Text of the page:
Cities along the Mississippi River are squawking much less about the state’s second attempt to create new rules for development and preservation along the 72-mile river corridor from Dayton to Hastings.

At a recent meeting with the Minnesota Department of Natural Resources (DNR), local officials in attendance generally gave positive ratings to the agency.

The DNR has been conferring since July with the 25 cities and townships and five counties along the Mississippi National River Recreation Area.

The aim of the rulemaking effort, like the one that stalled in 2011, is to create consistent, minimum standards to replace the hodgepodge of outdated gubernatorial executive orders and city shoreline ordinances for uses and development along the river. The DNR is charged with protecting water quality and other river resources.

The first effort ran into strong opposition from local officials who protested that the DNR didn’t give enough consideration to their concerns. The new attempt, funded by a $100,000 appropriation from the Legislature this year, has been viewed as “a chance to hit the restart button,” DNR Commissioner Tom Landwehr said at a meeting in July.

At the recent meeting at the League of Minnesota Cities building in St. Paul, 42 elected and appointed officials used handheld clickers to vote on rules options presented on overhead slides.

Asked whether they were satisfied with their involvement, 45 percent clicked “very satisfied” and 43 percent hit “somewhat satisfied.”

The meeting was much mellower than one in July at which largely the same group had listened as DNR staff members explained their plan to resume the rulemaking process, using the draft rules from the previous effort as a starting point.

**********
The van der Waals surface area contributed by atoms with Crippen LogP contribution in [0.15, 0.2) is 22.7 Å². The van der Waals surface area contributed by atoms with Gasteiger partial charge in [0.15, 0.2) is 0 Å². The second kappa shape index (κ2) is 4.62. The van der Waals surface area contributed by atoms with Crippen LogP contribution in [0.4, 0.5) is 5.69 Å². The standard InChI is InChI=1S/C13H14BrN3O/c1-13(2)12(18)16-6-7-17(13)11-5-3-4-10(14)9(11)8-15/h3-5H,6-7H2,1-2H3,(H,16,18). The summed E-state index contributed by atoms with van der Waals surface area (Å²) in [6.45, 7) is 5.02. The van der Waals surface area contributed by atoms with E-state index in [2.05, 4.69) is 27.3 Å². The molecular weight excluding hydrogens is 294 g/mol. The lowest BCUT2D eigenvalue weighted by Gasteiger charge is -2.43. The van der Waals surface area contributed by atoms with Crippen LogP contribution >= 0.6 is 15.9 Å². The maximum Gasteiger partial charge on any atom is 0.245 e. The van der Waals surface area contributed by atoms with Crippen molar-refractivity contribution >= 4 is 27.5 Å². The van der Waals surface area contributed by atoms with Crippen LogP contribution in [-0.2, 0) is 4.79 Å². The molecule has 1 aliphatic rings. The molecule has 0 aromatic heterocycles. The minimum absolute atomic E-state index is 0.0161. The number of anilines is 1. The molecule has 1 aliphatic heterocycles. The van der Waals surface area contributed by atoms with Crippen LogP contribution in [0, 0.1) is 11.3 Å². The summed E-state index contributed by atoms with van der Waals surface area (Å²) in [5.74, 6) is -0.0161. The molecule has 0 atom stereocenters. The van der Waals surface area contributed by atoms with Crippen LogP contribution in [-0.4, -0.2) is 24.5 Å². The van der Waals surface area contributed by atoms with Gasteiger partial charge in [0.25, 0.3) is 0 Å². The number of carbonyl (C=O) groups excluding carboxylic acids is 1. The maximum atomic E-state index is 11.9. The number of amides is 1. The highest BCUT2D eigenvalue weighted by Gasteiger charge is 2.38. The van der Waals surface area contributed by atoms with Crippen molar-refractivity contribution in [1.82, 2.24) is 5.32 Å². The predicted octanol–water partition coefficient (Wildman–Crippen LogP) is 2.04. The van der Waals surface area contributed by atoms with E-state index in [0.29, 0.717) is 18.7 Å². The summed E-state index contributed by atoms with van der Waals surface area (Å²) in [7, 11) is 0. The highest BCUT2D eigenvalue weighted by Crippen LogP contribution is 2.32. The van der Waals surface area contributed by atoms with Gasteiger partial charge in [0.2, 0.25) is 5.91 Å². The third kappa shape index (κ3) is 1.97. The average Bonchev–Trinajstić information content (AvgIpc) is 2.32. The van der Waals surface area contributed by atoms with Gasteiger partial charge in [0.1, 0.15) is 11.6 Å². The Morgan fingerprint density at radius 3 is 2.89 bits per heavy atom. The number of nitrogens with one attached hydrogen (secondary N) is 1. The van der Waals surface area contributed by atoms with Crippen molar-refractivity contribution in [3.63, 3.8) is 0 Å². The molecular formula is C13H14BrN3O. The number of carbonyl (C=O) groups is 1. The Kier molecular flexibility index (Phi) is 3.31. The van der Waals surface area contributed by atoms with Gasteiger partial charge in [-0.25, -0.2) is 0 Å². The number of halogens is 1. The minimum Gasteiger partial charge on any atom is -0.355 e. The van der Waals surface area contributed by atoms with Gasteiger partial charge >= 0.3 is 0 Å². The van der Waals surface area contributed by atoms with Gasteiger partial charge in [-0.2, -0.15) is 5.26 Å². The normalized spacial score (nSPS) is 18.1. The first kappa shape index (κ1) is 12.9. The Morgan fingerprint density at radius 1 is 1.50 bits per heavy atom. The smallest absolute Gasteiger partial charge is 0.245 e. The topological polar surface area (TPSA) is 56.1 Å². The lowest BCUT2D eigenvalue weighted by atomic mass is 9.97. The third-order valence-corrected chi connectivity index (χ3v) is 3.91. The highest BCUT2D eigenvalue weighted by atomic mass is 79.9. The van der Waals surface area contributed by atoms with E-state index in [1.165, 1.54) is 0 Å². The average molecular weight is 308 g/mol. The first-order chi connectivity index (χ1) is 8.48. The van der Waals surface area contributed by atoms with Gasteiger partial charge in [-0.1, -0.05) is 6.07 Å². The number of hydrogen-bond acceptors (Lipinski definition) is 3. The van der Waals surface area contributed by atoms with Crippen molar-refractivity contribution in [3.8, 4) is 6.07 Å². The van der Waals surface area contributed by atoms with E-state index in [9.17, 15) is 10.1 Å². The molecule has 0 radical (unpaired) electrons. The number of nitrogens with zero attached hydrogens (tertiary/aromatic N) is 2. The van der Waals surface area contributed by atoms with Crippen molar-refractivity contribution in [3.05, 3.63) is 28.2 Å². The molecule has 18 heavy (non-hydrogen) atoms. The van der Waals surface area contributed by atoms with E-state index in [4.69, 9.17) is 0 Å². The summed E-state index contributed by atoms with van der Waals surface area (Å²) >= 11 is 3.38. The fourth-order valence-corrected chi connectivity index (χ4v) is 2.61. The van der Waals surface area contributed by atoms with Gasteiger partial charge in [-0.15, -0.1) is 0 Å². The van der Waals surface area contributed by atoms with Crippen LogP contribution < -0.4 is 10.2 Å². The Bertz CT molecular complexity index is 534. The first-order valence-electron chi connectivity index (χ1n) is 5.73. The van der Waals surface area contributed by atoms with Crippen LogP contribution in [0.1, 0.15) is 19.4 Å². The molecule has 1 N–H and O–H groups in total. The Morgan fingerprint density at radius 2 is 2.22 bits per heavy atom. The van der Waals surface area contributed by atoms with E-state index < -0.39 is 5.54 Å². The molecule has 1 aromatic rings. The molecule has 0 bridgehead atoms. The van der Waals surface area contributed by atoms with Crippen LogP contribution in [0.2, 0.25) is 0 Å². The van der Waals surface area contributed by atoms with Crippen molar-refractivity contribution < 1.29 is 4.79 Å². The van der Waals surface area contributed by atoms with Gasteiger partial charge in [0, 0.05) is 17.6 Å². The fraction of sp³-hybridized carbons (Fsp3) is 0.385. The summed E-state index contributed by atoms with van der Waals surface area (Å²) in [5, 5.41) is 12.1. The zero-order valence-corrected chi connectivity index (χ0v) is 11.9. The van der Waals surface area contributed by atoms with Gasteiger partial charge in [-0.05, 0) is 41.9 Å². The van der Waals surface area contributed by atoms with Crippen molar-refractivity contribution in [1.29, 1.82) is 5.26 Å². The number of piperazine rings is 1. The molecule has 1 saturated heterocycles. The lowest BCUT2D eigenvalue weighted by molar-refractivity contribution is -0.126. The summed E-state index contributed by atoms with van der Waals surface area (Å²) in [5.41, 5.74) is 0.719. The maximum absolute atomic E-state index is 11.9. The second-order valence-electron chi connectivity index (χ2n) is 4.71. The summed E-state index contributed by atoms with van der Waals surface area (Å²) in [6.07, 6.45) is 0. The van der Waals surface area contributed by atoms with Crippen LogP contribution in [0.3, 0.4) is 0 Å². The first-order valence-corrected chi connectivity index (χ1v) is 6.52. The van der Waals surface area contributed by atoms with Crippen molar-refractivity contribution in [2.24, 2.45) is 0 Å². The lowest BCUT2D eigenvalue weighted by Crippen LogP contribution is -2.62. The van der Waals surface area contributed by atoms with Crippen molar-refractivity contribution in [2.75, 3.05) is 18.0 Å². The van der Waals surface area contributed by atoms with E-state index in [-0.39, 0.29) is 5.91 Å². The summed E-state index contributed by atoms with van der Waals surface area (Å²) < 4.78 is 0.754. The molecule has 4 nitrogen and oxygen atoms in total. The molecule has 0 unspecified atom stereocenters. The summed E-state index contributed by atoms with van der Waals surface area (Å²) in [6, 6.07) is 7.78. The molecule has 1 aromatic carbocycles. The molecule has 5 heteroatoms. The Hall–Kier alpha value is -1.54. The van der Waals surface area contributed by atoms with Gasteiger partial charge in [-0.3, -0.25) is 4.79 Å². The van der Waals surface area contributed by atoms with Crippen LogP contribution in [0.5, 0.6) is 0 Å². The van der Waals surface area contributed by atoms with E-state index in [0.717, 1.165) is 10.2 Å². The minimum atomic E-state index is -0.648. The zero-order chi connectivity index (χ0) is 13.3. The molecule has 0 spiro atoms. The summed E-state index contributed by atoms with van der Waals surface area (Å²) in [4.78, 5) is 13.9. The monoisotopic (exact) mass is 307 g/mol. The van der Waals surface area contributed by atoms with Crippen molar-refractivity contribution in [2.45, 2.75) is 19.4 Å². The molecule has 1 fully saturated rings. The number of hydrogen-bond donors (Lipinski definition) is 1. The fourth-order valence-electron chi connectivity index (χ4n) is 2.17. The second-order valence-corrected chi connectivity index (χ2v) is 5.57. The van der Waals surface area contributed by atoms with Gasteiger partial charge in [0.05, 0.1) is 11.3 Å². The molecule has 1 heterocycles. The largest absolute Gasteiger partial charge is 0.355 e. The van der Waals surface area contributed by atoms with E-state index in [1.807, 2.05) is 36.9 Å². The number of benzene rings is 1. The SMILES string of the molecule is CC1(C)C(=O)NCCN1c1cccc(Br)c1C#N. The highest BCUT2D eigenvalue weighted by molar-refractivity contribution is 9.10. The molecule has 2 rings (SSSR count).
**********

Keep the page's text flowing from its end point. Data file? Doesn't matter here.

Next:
At that meeting, some locals had called for a completely fresh start. Their verbal jabs reflected a hostility toward the DNR for seeking to impose rules on local property owners. Some landowners said they feared that once rules were drafted, their riverside lots would be nonconforming, reducing their sale value.

Local control

At the more recent meeting, similar concerns were evident. Participants consistently clicked on options that included relying on local zoning to decide building heights, lot sizes and other matters.

“It was fun to see the polling and how the cities spoke in a unified voice that local government control is better than having the state tell us what we can and cannot do,” said Anoka City Council Member Jeff Weaver, who lives on the river.

“It appears now that the rule changing is working in a fair manner,” said Dan Ryan, a Brooklyn Center Council Member. “There’s a lot of very complex zoning issues.”

Commissioner Landwehr told the city leaders at the meeting that their feedback would be reflected in the rules the DNR is revising.

Local officials will be asked to comment on the proposals, “to be sure we are on the right track,” he said.

The DNR’s initial goal, to adopt new rules by next September, will be delayed three or four months to ensure enough time for feedback that Landwehr hopes will lead to broad support for what emerges.

Minimums by district

The first stab at rulemaking began in 2009 and involved 18 months of meetings with interested parties and many rules revisions. It ultimately stalled because the DNR missed a January 2011 legislative deadline to publish a notice of intent to adopt rules. The agency said it ran out of time to thoroughly evaluate the voluminous, wide-ranging public input.

In the current effort, the DNR plans to create six or seven corridor districts, based on existing commercial, residential, recreational and other uses.

The rules would set minimum standards for each district on matters such as building heights and how close structures could be built to river bluff lines.

The rules are aimed at protecting riverbank plants and features; water quality; and scenic views — and balancing various uses.

“We need rules that are more amenable to local governments,” Landwehr said afterward. He noted that the Legislature has reduced his agency’s enforcement powers to suing a city that approves a variance that conflicts with state river rules.

“Our goal is to create something that is good and it works,” he said.